4-11 In this all-out match against sin, others have suffered far worse than you, to say nothing of what Jesus went through—all that bloodshed! So don’t feel sorry for yourselves. Or have you forgotten how good parents treat children, and that God regards you as his children?

My dear child, don’t shrug off God’s discipline,
but don’t be crushed by it either.
It’s the child he loves that he disciplines;
the child he embraces, he also corrects.

God is educating you; that’s why you must never drop out. He’s treating you as dear children. This trouble you’re in isn’t punishment; it’s training, the normal experience of children. Only irresponsible parents leave children to fend for themselves. Would you prefer an irresponsible God? We respect our own parents for training and not spoiling us, so why not embrace God’s training so we can truly live? While we were children, our parents did what seemed best to them. But God is doing what is best for us, training us to live God’s holy best. At the time, discipline isn’t much fun. It always feels like it’s going against the grain. Later, of course, it pays off big-time, for it’s the well-trained who find themselves mature in their relationship with God.

12-13 So don’t sit around on your hands! No more dragging your feet! Clear the path for long-distance runners so no one will trip and fall, so no one will step in a hole and sprain an ankle. Help each other out. And run for it!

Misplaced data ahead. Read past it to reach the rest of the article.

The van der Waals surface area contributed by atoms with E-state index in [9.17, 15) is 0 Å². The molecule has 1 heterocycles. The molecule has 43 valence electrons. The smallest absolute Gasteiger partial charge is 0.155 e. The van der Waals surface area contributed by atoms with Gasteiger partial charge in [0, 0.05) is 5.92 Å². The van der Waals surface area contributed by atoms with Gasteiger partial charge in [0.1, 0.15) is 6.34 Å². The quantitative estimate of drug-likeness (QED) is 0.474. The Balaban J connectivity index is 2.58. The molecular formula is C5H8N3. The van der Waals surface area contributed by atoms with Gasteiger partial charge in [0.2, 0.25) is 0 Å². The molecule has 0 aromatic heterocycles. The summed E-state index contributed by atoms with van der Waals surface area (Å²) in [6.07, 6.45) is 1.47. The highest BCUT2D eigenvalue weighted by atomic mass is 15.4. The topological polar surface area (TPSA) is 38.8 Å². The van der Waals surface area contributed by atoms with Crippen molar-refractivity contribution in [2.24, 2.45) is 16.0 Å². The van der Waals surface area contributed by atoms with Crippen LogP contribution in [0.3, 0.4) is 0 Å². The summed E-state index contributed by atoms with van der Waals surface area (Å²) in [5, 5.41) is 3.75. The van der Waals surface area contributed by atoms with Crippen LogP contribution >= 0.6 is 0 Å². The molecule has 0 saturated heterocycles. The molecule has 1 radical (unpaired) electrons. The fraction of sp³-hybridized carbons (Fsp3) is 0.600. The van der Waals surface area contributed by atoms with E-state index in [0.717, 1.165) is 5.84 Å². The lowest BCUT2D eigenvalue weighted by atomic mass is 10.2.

14-17 Work at getting along with each other and with God. Otherwise you’ll never get so much as a glimpse of God. Make sure no one gets left out of God’s generosity. Keep a sharp eye out for weeds of bitter discontent. A thistle or two gone to seed can ruin a whole garden in no time. Watch out for the Esau syndrome: trading away God’s lifelong gift in order to satisfy a short-term appetite. You well know how Esau later regretted that impulsive act and wanted God’s blessing—but by then it was too late, tears or no tears.

An Unshakable Kingdom
18-21 Unlike your ancestors, you didn’t come to Mount Sinai—all that volcanic blaze and earthshaking rumble—to hear God speak. The earsplitting words and soul-shaking message terrified them and they begged him to stop. When they heard the words—“If an animal touches the Mountain, it’s as good as dead”—they were afraid to move. Even Moses was terrified.

22-24 No, that’s not your experience at all. You’ve come to Mount Zion, the city where the living God resides. The invisible Jerusalem is populated by throngs of festive angels and Christian citizens. It is the city where God is Judge, with judgments that make us just. You’ve come to Jesus, who presents us with a new covenant, a fresh charter from God. He is the Mediator of this covenant. The murder of Jesus, unlike Abel’s—a homicide that cried out for vengeance—became a proclamation of grace.